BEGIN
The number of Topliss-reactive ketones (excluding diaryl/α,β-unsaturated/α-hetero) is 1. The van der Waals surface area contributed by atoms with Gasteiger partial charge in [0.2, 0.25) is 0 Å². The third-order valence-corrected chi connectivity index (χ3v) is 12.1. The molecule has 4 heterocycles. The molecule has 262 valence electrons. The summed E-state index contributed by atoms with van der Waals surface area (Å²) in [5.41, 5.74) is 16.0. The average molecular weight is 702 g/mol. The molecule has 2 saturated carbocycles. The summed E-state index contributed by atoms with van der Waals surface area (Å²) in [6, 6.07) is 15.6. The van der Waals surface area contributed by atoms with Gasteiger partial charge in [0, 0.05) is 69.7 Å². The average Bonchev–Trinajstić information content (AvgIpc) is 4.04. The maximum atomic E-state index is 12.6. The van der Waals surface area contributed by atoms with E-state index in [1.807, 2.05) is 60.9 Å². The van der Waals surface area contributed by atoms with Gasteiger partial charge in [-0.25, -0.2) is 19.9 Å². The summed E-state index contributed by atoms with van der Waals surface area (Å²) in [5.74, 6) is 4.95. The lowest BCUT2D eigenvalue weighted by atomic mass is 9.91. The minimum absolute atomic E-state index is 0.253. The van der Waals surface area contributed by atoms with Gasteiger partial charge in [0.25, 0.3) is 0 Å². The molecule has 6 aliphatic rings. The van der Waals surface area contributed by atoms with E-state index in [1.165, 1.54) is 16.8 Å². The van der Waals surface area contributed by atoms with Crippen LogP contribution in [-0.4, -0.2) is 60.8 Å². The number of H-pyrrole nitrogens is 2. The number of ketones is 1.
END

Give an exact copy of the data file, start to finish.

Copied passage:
The number of Topliss-reactive ketones (excluding diaryl/α,β-unsaturated/α-hetero) is 1. The van der Waals surface area contributed by atoms with Gasteiger partial charge in [0.2, 0.25) is 0 Å². The third-order valence-corrected chi connectivity index (χ3v) is 12.1. The molecule has 4 heterocycles. The molecule has 262 valence electrons. The summed E-state index contributed by atoms with van der Waals surface area (Å²) in [5.41, 5.74) is 16.0. The average molecular weight is 702 g/mol. The molecule has 2 saturated carbocycles. The summed E-state index contributed by atoms with van der Waals surface area (Å²) in [6, 6.07) is 15.6. The van der Waals surface area contributed by atoms with Gasteiger partial charge in [0, 0.05) is 69.7 Å². The average Bonchev–Trinajstić information content (AvgIpc) is 4.04. The maximum atomic E-state index is 12.6. The van der Waals surface area contributed by atoms with E-state index in [1.807, 2.05) is 60.9 Å². The van der Waals surface area contributed by atoms with Gasteiger partial charge in [-0.25, -0.2) is 19.9 Å². The summed E-state index contributed by atoms with van der Waals surface area (Å²) in [5.74, 6) is 4.95. The lowest BCUT2D eigenvalue weighted by atomic mass is 9.91. The minimum absolute atomic E-state index is 0.253. The van der Waals surface area contributed by atoms with Gasteiger partial charge in [0.25, 0.3) is 0 Å². The molecule has 6 aliphatic rings. The van der Waals surface area contributed by atoms with E-state index in [1.165, 1.54) is 16.8 Å². The van der Waals surface area contributed by atoms with Crippen LogP contribution in [-0.4, -0.2) is 60.8 Å². The number of H-pyrrole nitrogens is 2. The number of ketones is 1.